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Publication numberUS7225205 B2
Publication typeGrant
Application numberUS 10/777,735
Publication dateMay 29, 2007
Filing dateFeb 12, 2004
Priority dateFeb 12, 2004
Fee statusPaid
Also published asUS20050183057
Publication number10777735, 777735, US 7225205 B2, US 7225205B2, US-B2-7225205, US7225205 B2, US7225205B2
InventorsSoloman J. Barghouthi, Teresa Chung Kan, Yang Lei
Original AssigneeInternational Business Machines Corporation
Export CitationBiBTeX, EndNote, RefMan
External Links: USPTO, USPTO Assignment, Espacenet
Apparatus and method for enabling database batch updates without modifying generated code
US 7225205 B2
Abstract
An apparatus and method enable batch processing of database updates without modifying generated code, i.e., without redeployment of the application server or application. A batch mechanism intercepts calls from the generated code, compiles updates into batches, and processes the updates to the database in batches. In this manner the batch mechanism takes advantage of the batch processing capabilities of the database without modifying the generated code.
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Claims(21)
1. An apparatus comprising:
at least one processor;
a memory coupled to the at least one processor;
a database residing in the memory, the database supporting batch updates;
generated code residing in the memory and executed by the at least one processor, the generated code interacting with the database using a plurality of calls to the database; and
a batch mechanism residing in the memory and executed by the at least one processor, the batch mechanism processing the plurality of calls by the generated code and batching a plurality of database updates in the plurality of calls by the generated code to the database, wherein the batch mechanism intercepts at least one call to the database from the generated code, and wherein the at least one call includes an executeUpdate() call.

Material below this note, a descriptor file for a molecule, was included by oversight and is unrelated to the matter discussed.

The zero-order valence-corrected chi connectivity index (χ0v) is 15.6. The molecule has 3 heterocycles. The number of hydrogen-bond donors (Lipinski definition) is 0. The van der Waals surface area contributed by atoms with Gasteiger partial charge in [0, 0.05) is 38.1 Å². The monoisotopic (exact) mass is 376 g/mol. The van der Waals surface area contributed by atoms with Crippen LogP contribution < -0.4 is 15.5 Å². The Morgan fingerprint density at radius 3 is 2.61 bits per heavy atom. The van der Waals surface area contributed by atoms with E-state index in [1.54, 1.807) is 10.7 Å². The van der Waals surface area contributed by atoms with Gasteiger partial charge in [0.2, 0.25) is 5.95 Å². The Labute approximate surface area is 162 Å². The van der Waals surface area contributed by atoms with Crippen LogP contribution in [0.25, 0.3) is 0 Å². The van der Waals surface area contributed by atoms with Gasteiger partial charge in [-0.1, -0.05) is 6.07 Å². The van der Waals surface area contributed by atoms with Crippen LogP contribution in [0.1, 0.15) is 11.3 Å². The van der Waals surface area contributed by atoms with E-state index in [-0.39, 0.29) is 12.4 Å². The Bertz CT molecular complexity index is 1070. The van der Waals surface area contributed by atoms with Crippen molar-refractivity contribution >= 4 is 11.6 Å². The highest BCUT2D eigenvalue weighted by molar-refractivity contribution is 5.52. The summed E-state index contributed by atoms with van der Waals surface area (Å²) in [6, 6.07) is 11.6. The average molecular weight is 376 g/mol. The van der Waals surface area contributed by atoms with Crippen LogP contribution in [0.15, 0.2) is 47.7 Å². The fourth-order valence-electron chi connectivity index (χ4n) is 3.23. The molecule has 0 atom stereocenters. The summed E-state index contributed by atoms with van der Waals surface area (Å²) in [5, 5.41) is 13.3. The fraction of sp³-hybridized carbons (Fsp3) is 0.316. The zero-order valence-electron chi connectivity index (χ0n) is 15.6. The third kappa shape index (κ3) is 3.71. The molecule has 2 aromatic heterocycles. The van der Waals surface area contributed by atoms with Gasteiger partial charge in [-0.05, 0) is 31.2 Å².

2. The apparatus of claim 1 wherein the at least one call includes a call to prepare a statement.
3. The apparatus of claim 1 wherein the at least one call includes a retunPreparedStatement() call.
4. The apparatus of claim 1 wherein the batch mechanism creates a batch when a call corresponding to a first update is made by the generated code, adds an update to the batch for each subsequent call corresponding to an update that is not a last call, and executes the batch when the generated code makes the last call corresponding to a last update.
5. The apparatus of claim 1 wherein the batch mechanism batches the plurality of updates without affecting the generated code.
6. An apparatus comprising:
at least one processor;
a memory coupled to the at least one processor;
a database residing in the memory, the database supporting batch updates;
generated code residing in the memory and executed by the at least one processor, the generated code interacting with the database using a plurality of calls to the database, the plurality of calls including a plurality of calls to a prepareStatement() method, a plurality of calls to an executeUpdate() method, and a plurality of calls to a retunPreparedStatement() method; and
a batch mechanism residing in the memory and executed by the at least one processor, the batch mechanism creating a batch when an executeUpdate() call corresponding to a first update is made by the generated code, adding an update to the batch for each subsequent executeUpdate() call corresponding to an update that is not a last call, and executing the batch when the generated code makes the last executeUpdate() call corresponding to a last update.
7. The apparatus of claim 6 wherein the batch mechanism closes and caches a prepared statement corresponding to a call when the batch mechanism is done executing the batch.
8. The apparatus of claim 6 wherein the batch mechanism does not affect the generated code.
9. A computer-implemented method for enabling batch processing of database updates without affecting generated code that executes calls to a database that supports batch operations, the method comprising the steps of:
providing a batch mechanism that intercepts a plurality of calls from the generated code to the database, wherein the plurality of calls from the generated code to the database include a plurality of calls to an executeUpdate() method; and
the batch mechanism batching a plurality of database updates in the plurality of calls by the generated code to the database, and executing the batch to the database.
10. The method of claim 9 wherein the plurality of calls from the generated code intercepted by the batch mechanism include a call to prepare a statement.
11. The method of claim 9 wherein the plurality of calls from the generated code intercepted by the batch mechanism include at least one call to a returnPreparedStatement() method.